In my own personal effort to #ExpandMTBoS, I'm starting a new category of blog posts called 'How To' so I can share the strategies behind the resource. I hope new and veteran teachers alike can find something useful. Click on the tag to the right for more posts!
Thanks to mathbythemountain for suggesting this post; after my last post, she asked me to explain each activity.
So here goes!
- Dry Erase Practice: my students can write on their desks with dry erase markers so I guess you could just call this desk practice. If I have problems prepared, then they work it on the desk and I show the answer. If I don't, then I walk around and look at their work, Or both.
- Task Cards: these are kind of popular now but basically they are problems printed individually on cardstock. I set them on the whiteboard ledge and students or groups come get one card and work it and then return it. Each group should only have one card. Sometimes the cards have answers on them so they can self-check. Sometimes I walk around with an answer key.
- Investigation: for me, this is basically a scaffolded activity that leads them through new instruction. It usually involves a lot of questions, maybe some color coding, maybe some matching, sorting, or calculator directions.
- Desmos: So far I have only used Activity Builder, which is amazing, but over the summer they introduced marble slides and card sorts so I can't wait to use those. Desmos is also great for verifying things with graphs, showing visuals, and introducing transformations.
- Card Sort: these are my favorite of all time and I plan on blogging a 'how to' post about creating them. Basically, if there is something you know students mix up or something they never notice, make a card sort out of it. Ask them to sort the pieces into groups and explain how they sorted. Then give them hints until they find it such as: you should have four groups, each group should have the same amount, etc. SO much more meaningful than you just telling students to look for or pay attention to something- let them discover it on their own.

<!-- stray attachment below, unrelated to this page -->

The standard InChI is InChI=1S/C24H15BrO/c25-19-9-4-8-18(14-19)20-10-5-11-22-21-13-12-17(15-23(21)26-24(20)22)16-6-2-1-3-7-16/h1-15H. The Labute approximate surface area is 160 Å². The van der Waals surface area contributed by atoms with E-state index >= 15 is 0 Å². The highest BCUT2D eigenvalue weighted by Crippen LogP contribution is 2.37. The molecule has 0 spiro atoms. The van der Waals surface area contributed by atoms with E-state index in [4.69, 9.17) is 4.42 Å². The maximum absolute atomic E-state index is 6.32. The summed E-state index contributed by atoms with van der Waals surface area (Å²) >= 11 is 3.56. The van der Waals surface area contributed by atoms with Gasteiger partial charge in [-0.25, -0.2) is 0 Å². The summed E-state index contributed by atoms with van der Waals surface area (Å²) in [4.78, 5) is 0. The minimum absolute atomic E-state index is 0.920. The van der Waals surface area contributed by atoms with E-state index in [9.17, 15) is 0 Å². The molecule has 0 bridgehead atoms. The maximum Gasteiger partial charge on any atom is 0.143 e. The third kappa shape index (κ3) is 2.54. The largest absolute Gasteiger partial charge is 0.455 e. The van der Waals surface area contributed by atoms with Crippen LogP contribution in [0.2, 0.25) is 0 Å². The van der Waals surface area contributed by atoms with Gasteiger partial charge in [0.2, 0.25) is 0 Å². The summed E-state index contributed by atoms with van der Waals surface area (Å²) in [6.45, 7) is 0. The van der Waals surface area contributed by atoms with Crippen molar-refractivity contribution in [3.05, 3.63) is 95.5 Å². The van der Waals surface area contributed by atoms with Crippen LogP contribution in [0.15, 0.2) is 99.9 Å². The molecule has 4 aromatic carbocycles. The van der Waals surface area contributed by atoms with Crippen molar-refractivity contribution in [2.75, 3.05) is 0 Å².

- Grudge Ball: link here
- Row Game: link here
- Four in a Row: link here
- Triples: usually a set of 15 problems, students in pairs/groups work them out and then at the end they sort into 5 groups of 3 that have the same answer. If they can't find three cards with the same answer, they work together to find their mistakes
Activities that Involve Movement:
- Chalk Talk: link here
- Centers/Stations: students rotate to stations that focus on different topics; answer key to previous station provided after rotating; usually used to review.
- Cornhole Review: link here
- Gallery Walk: link here
- Hedbanz: link here
- Pong Review: link here
- Scavenger Hunt: link here
- Speed Dating: link here
- Trashketball: tape a line on the floor some distance away from the trash can and set out a ream of paper. Students work in groups, everyone works the problem, the group answer that is correct sends one person to shoot. Make up your own rules. I put tape for 2 and 3 pointers. If they don't get the problem correct then they don't get to shoot.
- Vertical Whiteboards: link here
Next up I will explain the assessments mentioned in my previous post. Thanks again Audrey!